Berlusconi, whose "bunga bunga" sex case is under review at the country's top court, had called for his Forza Italia party to vote against the key constitutional reform bill in the lower house of parliament.
"It is a difficult day, I ask you to remain united," the former premier wrote to his lawmakers, according to Il Fatto Quotidiano daily, as the 78-year-old vowed to reclaim his leadership of the centre-right and challenge Renzi.
But the reform bill – which still has to go before the upper and lower houses for a second time – passed by 357 votes to 125 against, and 17 of Berlusconi's lawmakers publicly protested against the billionaire's orders.
"Reform vote ok in the lower house. A country more straightforward and fair. Well done," Renzi said on Twitter, ignoring the political tantrum by Berlusconi, who was lashing out at the prime minister after a deal between the pair broke down.
— Emanuele Fiano (@emanuelefiano) March 10, 2015
The reform aims to substantially reduce the powers of the upper house, ending the system of "perfect bicameralism," by which the two branches of parliament have equal weight in confidence votes and in passing and blocking laws.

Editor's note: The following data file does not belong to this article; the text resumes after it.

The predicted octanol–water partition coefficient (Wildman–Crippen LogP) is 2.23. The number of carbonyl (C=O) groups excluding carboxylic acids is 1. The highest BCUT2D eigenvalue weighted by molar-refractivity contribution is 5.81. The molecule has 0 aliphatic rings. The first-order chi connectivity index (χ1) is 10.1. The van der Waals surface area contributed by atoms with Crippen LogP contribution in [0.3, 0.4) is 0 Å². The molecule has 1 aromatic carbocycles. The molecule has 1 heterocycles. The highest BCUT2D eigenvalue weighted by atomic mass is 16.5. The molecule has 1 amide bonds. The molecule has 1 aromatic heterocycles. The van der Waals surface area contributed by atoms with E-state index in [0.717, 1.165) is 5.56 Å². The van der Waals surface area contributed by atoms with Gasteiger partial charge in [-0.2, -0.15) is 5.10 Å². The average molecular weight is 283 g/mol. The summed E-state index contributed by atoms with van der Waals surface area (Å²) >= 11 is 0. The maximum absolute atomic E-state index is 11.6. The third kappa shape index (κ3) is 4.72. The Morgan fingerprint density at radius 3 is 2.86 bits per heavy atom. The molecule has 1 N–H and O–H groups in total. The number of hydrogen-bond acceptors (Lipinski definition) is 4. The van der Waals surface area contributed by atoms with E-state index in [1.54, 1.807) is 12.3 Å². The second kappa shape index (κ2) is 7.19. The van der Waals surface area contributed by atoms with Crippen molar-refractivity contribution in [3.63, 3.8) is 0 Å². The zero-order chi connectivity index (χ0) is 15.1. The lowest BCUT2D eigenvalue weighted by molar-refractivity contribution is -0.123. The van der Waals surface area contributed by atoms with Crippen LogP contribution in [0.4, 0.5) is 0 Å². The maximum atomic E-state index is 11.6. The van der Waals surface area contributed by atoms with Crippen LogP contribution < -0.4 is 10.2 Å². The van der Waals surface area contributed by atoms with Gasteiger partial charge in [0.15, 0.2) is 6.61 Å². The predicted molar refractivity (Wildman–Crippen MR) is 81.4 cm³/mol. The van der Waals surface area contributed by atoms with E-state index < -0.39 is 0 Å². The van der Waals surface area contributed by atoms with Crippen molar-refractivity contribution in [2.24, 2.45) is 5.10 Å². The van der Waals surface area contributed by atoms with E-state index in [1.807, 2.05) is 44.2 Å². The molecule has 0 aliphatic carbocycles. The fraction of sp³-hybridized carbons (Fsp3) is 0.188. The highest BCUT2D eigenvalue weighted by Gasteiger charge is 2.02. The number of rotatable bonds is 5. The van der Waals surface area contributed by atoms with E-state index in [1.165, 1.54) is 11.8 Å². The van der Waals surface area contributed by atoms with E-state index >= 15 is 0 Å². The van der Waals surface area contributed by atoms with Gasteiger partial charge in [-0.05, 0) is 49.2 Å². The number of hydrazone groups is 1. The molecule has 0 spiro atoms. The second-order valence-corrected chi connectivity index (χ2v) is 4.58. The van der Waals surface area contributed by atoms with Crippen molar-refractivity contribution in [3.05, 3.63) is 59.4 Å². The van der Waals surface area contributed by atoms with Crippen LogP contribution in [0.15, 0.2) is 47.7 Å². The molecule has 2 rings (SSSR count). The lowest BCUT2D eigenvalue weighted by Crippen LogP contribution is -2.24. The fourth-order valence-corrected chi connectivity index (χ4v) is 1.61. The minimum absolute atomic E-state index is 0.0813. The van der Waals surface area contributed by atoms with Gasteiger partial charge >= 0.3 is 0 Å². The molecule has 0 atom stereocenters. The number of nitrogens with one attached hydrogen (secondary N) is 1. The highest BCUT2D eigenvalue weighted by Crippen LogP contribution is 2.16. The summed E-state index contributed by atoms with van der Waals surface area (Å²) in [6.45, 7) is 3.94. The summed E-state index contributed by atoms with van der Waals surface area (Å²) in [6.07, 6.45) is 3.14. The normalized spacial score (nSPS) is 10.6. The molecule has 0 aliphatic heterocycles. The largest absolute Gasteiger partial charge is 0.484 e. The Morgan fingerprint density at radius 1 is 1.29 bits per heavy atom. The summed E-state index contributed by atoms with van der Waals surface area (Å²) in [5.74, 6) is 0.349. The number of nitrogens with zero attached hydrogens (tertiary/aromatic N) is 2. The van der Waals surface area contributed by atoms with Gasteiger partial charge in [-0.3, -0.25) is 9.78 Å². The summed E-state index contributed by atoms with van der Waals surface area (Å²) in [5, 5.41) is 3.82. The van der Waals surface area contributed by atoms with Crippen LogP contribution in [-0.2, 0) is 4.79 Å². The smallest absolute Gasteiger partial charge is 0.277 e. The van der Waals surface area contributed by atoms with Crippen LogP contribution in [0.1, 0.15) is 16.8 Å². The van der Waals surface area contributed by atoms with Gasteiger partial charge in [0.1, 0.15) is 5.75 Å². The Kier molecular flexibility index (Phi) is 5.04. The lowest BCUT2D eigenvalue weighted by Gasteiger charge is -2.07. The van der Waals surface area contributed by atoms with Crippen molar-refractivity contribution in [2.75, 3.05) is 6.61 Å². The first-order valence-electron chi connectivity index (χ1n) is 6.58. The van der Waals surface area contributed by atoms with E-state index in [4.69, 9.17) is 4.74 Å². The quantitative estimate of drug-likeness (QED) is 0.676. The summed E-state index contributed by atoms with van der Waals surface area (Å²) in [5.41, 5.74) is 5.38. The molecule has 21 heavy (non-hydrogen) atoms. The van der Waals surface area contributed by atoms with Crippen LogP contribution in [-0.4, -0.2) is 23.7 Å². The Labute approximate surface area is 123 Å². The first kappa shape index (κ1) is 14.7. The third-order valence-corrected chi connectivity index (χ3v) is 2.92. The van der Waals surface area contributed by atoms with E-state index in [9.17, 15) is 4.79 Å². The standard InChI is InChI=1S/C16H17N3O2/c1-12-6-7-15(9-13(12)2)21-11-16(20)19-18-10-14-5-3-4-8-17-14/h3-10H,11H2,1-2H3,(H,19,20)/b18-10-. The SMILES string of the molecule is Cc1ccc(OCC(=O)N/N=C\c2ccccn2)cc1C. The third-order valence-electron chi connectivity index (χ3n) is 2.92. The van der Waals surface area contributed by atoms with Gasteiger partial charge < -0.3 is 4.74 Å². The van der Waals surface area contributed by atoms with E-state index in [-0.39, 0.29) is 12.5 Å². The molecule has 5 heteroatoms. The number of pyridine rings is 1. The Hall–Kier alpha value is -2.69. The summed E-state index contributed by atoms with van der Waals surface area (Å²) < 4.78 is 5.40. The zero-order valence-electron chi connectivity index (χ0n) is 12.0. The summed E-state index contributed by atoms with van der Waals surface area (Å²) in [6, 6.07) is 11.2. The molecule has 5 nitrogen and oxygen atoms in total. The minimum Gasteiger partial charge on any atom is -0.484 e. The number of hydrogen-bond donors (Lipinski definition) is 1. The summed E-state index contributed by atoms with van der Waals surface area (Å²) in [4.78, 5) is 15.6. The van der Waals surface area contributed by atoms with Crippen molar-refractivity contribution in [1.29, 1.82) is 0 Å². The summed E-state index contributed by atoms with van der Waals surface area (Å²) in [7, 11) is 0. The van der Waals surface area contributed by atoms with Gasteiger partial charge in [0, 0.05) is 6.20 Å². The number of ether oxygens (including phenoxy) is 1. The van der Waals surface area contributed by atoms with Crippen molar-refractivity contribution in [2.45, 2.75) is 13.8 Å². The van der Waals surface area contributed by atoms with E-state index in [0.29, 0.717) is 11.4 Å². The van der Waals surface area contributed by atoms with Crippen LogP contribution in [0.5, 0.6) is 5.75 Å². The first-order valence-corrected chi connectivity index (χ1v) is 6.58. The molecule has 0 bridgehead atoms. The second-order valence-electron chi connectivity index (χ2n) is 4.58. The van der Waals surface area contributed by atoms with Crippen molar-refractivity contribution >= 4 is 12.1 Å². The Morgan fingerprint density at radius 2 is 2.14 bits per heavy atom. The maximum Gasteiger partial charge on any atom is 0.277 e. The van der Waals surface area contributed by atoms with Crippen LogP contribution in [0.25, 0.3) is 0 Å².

The plan is to transform the Senate into a small chamber of regional lawmakers with sharply reduced powers, a move which would stop bills getting bogged down in a back-and-forth between the lower and upper chambers.
They would remove the Senate's power to hold votes of no confidence and significantly reduce the number of senators, essentially making the Chamber of Deputies the main legislative branch.
Renzi relied on support from Berlusconi to steer landmark labour reforms through parliament late last year but their alliance collapsed last month after he backed anti-Berlusconi candidate Sergio Mattarella for Italy's new president.
The Forza Italia leader has since vowed to fight intertwined proposals to effectively abolish the Senate and introduce a new electoral system designed to produce governments with working parliamentary majorities.
On Tuesday, Italy's Court of Cassation in Rome was reviewing the media magnate's acquittal on charges of paying for sex with an under-age exotic dancer known as "Ruby the heart stealer."
It could decide to uphold the acquittal or send the case back to appeal, prolonging Berlusconi's legal woes.
The ageing magnate finished his community service for tax fraud this weekend and hopes to relaunch his political career, challenge 40-year old Renzi and chase off competition from rising far-right star Matteo Salvini.
His approval rating currently stands at just 16 percent compared to Renzi's 48 percent and Salvini's 27 percent.